One of comics' most badass anti-heroes got a truly baffling first flick with this perplexingly bad movie. Venom strived for both comedy and grit, but ultimately wound up feeling like a shoddy knockoff of The Mask that you discovered in a discount VHS bin in 1999. The weird tone was further amplified by Tom Hardy's audaciously awful accent. Sure, as both Eddie Brock and Venom, he was intending to play two roles, but his constant switching from English to faux-American accents made him seem like at least four different people throughout. It's no wonder we love Tom Hardy in movies where he barely speaks.
Josiah Hughes
5. I Feel Pretty
(Directed by Abby Kohn and Marc Silverstein)
In Venom, Michelle Williams' damsel in distress was offensively one-dimensional. In I Feel Pretty, she somehow played an even less human character — and she was the best part of the film. Abby Kohn and Marc Silverstein decidedly bit off way more than they could chew with this self-esteem dramedy that sees Amy Schumer's character find herself beautiful after a brain injury. No, seriously. Making matters worse, Schumer depicts her newfound self-love by pantomiming shock at her own appearance in the mirror. So stupid that it truly does warrant a watch, I Feel Pretty makes Zoolander look subtle.
Josiah Hughes
4. The Cloverfield Paradox
(Directed by Julius Onah)
Between 2008's Cloverfield and 2016's 10 Cloverfield Lane, there was every reason to assume this latest instalment in the franchise would be another thrilling sci-fi horror. Sadly, this straight-to-Netflix stinker squanders the Cloverfield name with an absurd plot about space travel and alternate dimensions. With barely developed characters and wacky deaths galore, it uses the idea of parallel realities as a catch-all explanation for simply not making much sense.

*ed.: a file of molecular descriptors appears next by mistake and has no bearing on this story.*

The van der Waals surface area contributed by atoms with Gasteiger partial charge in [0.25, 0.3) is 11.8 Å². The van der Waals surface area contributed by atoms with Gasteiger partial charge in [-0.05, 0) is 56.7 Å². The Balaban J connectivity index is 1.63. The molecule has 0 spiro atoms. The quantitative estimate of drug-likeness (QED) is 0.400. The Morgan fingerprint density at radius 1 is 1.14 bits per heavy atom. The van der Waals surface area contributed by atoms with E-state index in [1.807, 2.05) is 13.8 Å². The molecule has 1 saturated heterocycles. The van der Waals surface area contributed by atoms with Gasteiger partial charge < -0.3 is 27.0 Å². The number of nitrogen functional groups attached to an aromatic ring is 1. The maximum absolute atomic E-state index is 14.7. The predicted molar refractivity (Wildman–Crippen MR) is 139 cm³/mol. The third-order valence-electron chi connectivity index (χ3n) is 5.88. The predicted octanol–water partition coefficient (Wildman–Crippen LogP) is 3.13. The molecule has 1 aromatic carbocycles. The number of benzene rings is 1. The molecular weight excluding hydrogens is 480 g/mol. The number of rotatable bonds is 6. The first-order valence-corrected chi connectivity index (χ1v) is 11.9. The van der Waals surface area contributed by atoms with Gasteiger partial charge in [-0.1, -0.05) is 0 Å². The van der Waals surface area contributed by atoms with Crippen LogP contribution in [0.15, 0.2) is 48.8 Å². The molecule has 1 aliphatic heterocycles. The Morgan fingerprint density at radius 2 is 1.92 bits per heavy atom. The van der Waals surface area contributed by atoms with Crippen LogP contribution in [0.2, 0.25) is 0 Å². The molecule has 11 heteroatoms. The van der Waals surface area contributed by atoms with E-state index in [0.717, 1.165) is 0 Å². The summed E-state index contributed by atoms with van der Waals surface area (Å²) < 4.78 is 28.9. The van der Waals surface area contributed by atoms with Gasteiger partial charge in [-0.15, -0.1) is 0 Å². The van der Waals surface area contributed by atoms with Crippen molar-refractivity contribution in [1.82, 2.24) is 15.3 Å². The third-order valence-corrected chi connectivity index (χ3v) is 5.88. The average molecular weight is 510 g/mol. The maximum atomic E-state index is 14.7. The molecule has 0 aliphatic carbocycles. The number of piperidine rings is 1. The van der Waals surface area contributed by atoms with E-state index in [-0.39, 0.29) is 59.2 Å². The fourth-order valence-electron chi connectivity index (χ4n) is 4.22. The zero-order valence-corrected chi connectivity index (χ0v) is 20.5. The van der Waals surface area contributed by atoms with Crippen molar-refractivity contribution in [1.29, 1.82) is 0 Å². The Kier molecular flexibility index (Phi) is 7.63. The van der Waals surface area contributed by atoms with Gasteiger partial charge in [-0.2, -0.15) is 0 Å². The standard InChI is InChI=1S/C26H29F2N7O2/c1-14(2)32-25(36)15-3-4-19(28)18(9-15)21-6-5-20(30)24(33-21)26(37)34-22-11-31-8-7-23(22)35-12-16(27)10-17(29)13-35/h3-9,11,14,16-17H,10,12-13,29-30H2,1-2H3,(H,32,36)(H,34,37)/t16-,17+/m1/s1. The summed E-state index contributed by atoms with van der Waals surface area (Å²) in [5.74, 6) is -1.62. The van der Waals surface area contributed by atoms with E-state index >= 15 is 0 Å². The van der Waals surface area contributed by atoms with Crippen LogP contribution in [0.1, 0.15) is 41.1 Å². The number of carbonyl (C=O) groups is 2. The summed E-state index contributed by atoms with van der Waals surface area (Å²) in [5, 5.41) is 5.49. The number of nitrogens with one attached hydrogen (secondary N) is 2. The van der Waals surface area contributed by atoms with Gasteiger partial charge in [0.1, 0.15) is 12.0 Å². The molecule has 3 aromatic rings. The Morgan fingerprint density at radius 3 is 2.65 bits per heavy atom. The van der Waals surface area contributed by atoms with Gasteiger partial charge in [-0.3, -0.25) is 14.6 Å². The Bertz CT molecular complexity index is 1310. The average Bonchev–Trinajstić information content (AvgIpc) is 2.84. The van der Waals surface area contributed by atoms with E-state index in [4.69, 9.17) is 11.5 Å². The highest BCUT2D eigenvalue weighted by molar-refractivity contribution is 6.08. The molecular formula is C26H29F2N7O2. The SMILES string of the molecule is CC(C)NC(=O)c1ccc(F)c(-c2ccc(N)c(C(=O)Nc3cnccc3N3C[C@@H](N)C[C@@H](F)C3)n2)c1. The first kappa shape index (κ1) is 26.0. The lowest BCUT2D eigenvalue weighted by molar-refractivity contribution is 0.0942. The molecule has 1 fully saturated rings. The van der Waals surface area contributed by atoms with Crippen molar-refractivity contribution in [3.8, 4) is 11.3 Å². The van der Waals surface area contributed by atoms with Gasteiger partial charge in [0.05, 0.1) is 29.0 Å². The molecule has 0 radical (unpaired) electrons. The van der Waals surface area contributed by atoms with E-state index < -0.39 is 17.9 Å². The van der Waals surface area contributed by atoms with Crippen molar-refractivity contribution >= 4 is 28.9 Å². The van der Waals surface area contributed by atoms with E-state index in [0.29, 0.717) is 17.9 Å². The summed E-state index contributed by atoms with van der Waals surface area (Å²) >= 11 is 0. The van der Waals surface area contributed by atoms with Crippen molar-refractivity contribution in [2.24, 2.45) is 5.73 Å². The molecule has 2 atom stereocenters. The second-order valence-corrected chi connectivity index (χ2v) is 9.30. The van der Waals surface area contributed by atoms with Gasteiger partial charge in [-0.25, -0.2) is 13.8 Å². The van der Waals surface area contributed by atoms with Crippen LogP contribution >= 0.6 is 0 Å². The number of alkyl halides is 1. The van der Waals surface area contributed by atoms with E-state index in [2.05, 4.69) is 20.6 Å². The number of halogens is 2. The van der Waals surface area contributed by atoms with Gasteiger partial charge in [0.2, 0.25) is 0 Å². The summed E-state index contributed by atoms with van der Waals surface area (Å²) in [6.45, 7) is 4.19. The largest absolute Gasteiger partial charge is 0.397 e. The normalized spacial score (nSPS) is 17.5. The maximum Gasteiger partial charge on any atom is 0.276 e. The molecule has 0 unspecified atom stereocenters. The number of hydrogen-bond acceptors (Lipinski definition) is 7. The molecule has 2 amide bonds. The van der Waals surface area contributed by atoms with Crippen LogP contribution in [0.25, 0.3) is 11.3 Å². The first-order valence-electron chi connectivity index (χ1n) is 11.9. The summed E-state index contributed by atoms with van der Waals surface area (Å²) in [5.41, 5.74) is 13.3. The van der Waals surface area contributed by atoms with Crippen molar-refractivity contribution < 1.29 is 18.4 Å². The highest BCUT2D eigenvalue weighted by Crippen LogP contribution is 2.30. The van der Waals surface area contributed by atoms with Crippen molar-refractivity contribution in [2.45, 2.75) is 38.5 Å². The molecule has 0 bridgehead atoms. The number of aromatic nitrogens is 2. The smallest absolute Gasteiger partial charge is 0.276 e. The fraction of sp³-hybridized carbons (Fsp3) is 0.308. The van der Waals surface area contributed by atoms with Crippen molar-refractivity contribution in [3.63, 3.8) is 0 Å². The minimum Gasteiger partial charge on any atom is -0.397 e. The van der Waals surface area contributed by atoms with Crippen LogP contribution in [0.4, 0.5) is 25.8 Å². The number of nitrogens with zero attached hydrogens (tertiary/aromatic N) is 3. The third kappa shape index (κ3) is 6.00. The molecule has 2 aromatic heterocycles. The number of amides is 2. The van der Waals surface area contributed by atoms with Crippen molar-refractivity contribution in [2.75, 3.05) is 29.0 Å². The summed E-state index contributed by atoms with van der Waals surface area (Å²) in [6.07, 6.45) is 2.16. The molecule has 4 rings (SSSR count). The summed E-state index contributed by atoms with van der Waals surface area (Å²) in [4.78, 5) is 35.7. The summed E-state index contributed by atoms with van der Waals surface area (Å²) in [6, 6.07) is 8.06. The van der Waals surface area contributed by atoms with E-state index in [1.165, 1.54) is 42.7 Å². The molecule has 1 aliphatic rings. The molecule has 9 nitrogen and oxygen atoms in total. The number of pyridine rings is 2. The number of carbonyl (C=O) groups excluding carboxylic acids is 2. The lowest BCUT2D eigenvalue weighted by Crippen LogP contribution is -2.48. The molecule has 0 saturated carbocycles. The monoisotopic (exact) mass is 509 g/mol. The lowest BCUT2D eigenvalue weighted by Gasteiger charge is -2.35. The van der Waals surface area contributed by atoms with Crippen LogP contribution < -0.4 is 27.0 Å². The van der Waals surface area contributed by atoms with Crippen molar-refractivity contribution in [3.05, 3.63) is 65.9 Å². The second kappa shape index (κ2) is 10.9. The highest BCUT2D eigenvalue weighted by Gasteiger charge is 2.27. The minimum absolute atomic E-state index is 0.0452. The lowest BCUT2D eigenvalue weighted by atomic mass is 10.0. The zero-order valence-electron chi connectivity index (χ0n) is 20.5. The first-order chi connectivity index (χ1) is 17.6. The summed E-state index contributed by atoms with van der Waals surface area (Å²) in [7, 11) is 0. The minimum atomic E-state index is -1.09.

Alex Hudson

3. Solo
(Directed by Ron Howard)
Answering the question of whether or not there's such a thing as too much Star Wars, Ron Howard's Solo so underwhelmed pretty much everyone that it made Disney actually re-think their plans for shoving another million spinoffs down audiences' throats over the next few years. Fraught with problems behind the scenes from the outset (Howard replaced original directors Chris Lord and Phil Miller), this rather unnecessary instalment fills in Han Solo's back-story while aiming squarely for the fan-boys with plenty of in-jokes and nudge-nudge references to the earlier films in the series. At least Donald Glover is fun as a young Lando Calrissian and Alden Ehrenreich does a passable job with the unenviable task of stepping into the shoes of Harrison Ford.
Kevin Scott
2. Ocean's 8
(Directed by Gary Ross)
Between the dynamite cast and the impressive legacy of the Ocean's franchise, there was every reason to assume that Ocean's 8 would be a clever, witty romp. Unfortunately, the filmmakers forgot the key element of a heist movie: tension. The whole caper is a total breeze, and any minor obstacles are quickly and implausibly dealt with. A robbery has never looked so easy, and a heist movie has never been so dull.
Alex Hudson

1. Suspiria
(Directed by Luca Guadagnino)
Between the iconic source material and Thom Yorke's haunting score, Suspiria built up a ton of hype and then fell way short. Between its surreal montages, seemingly endless dance sequences, and a runtime of more than two hours, it's a serious slog to make it through this thing. Then, when you finally get to the end, it suddenly erupts into a ridiculous B-movie full of exploding heads and comical witchiness. It's too silly to work as a mood piece, but way too dreary to be an Evil Dead-style gore-fest — plus it's not scary at all. Throw in Dakota Johnson's total lack of charisma, and Suspiria commits the worst possible crime for a horror movie: It's boring.
Alex Hudson